Since this is the kickoff for Nostalgiathon, I will start by explaining why 20,000 Leagues Under the Sea is my perfect choice. As a kid, 20,000 Leagues Under the Sea was one of my favorite movies but also the movie I found the most terrifying thing ever. The giant squid that attacks the Nautilus near the end of the film made young Andy have nightmares for weeks and still effects me today. Also, the Shedd Aquarium here in Chicago had a lifesize model of a giant squid on the ceiling in one of their exhibits that would make me cry every time we went there. But even though I was terrified, I was also incredibly intrigued by the creature.

To young me, 20,000 Leagues Under the Sea WAS the giant squid attacking; the rest of the movie was filler for that scene. As an adult, the rest of the film is actually incredibly smart and mature considering this is a Disney film. Ned Land acts as most the film’s comic relief since he sings songs and acts crazy, and there is also a seal that seems tossed onscreen to appease kids, but the actual plot and Nemo’s motivations are quite adult. Even though I had watched this film many times as a kid, other than a few spotty things here and there, the only thing that was still burned in my brain was the giant squid attack and I’ll be honest…I still got chills from that scene as a 30 year old. Though no nightmares this time around, I’ve matured!

As mentioned, 20,000 Leagues Under the Sea is a Disney film, the first sci-fi film from the studio. When Jules Verne wrote 20,000 Leagues Under the Sea, submarines did not exist, which blows my mind. This was science fiction that turned non-fiction. The style of the film is also largely credited with popularity for the steampunk movement since the design of Nautilus is incredibly unique, even today.

As a kid, Kirk Douglas’ over the top sailor, Ned Land, always made me chuckle and he was the only character I really remember anything about. Now, Mason’s and Lorre’s performances stick out just as much, though they are a little more subtle. Mason as Nemo has such a dark hidden rage and Lorre is just a loveable assistant but gives a great performance.

Since I was lucky enough to see 20,000 Leagues Under the Sea on the big screen this time, the giant squid was still huge and scary and amazing. It is still the highlight of the film for me, but now I am able to fully understand what is happening in the film. I think it has aged quite well both as a film and as a piece of nostalgia

I give it 4 (what else?) giant squid attacks out of 5.

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The Bride of Frankenstein (10/24/12)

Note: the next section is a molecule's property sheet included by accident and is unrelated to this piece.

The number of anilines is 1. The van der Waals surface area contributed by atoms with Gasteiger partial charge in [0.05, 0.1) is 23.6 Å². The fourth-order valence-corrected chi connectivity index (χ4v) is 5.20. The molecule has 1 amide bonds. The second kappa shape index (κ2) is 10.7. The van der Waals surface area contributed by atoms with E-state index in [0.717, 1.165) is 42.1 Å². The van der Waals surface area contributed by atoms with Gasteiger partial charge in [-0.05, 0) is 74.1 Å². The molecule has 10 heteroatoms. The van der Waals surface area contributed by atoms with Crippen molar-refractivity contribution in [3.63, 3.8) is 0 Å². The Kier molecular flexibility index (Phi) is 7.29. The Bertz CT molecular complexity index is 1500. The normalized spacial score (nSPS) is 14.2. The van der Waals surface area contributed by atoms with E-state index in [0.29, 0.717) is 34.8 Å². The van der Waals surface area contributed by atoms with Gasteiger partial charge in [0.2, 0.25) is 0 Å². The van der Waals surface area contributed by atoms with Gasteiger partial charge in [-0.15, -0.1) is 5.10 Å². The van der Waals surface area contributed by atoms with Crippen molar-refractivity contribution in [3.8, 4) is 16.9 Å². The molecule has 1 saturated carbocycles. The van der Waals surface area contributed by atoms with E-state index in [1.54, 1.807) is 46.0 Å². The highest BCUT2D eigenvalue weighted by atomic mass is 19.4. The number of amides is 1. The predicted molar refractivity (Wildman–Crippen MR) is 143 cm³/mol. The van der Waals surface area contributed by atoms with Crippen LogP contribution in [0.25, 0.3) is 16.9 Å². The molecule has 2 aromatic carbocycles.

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A scientist even more obsessed with creating life coerces Dr. Frankenstein to create a female creature to be The Bride of Frankenstein.

The film begins with Percy Bysshe Shelley (Douglas Walton), Lord Byron (Gavin Gordon), and Mary Shelley (Elsa Lanchester) discussing her story for the original Frankenstein. Shelley says that people seemed to miss the moral lessons she was driving at and that there was more to the story she wished to tell. The film then picks up immediately at the end of Frankenstein with the windmill burning. The creature (Boris Karloff) has survived the fire by falling into a pit under the windmill and Henry Frankenstein (Colin Clive) has survived being thrown by the creature from the top of the windmill. Soon, Dr. Pretorius (Ernest Thesiger) finds Frankenstein and shows him his miniature human creations. Pretorius wants to work with Frankenstein for creating new life. Meanwhile, the creature is on the run from the angry mob and stumbles upon a blind, lonely monk and learns to speak. The creature later finds Pretorius in a grave and Pretorius tells him that he wishes to create a mate for him.

I had never seen The Bride of Frankenstein in its entirety before and I had kind of a mixed reaction to it. On the one hand, the film is truly ahead of its time in terms of horror and even sci-fi films. Made in 1935, it sets the hallmarks for essentially every horror/sci-fi film of the 50s. Unfortunately, the film also has some very silly choices that make it veer off into comedic territory more than horror. The servant named Minnie (Una O’Conner) is basically the Jar-Jar Binks of the film; she gets way too much screen time screeching about stupid things and I found it beyond distracting. Also, when the creature is learning to talk, he also learns to smoke and drink and his voice and mannerisms are fairly hilarious, possibly unintentionally. I’m not sure how audiences reacted to these scenes originally, but the audience for the double feature thought they were hilarious – I merely found them a bit unnecessary.

The changing themes between comedy and horror in The Bride of Frankenstein are further offset by the completely archetypal mad scientist character of Dr. Pretorius. He is both villainous and cartoonish at the same time, but again, this could merely be what we are used to nearly 80 years after the original release. We have endured countless spoofs and other films that have copied a similar formula. As for the bride herself, I was kind of surprised by how little screentime she gets. Karloff is still very much the star of his film as the creature. Oh, and Dwight Frye gets yet another role as one of Pretorius’ henchman in this film as well!